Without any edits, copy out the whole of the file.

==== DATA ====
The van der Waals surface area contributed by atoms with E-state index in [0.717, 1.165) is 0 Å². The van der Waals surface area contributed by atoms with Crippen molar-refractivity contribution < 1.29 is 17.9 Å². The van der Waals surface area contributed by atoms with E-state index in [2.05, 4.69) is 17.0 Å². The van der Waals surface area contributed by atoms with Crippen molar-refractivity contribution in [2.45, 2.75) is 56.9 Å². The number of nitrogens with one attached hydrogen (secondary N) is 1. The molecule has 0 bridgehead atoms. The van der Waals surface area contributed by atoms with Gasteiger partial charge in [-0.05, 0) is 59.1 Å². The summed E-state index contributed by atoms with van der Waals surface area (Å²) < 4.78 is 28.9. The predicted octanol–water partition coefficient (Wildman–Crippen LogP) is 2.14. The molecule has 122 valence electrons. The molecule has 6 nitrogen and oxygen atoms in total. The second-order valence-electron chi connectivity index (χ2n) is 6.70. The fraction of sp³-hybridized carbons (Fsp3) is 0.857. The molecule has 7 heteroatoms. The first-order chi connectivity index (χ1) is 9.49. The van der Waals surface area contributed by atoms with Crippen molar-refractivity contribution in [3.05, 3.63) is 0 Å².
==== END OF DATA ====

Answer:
The van der Waals surface area contributed by atoms with E-state index in [0.717, 1.165) is 0 Å². The van der Waals surface area contributed by atoms with Crippen molar-refractivity contribution < 1.29 is 17.9 Å². The van der Waals surface area contributed by atoms with E-state index in [2.05, 4.69) is 17.0 Å². The van der Waals surface area contributed by atoms with Crippen molar-refractivity contribution in [2.45, 2.75) is 56.9 Å². The number of nitrogens with one attached hydrogen (secondary N) is 1. The molecule has 0 bridgehead atoms. The van der Waals surface area contributed by atoms with Gasteiger partial charge in [-0.05, 0) is 59.1 Å². The summed E-state index contributed by atoms with van der Waals surface area (Å²) < 4.78 is 28.9. The predicted octanol–water partition coefficient (Wildman–Crippen LogP) is 2.14. The molecule has 122 valence electrons. The molecule has 6 nitrogen and oxygen atoms in total. The second-order valence-electron chi connectivity index (χ2n) is 6.70. The fraction of sp³-hybridized carbons (Fsp3) is 0.857. The molecule has 7 heteroatoms. The first-order chi connectivity index (χ1) is 9.49. The van der Waals surface area contributed by atoms with Crippen molar-refractivity contribution in [3.05, 3.63) is 0 Å².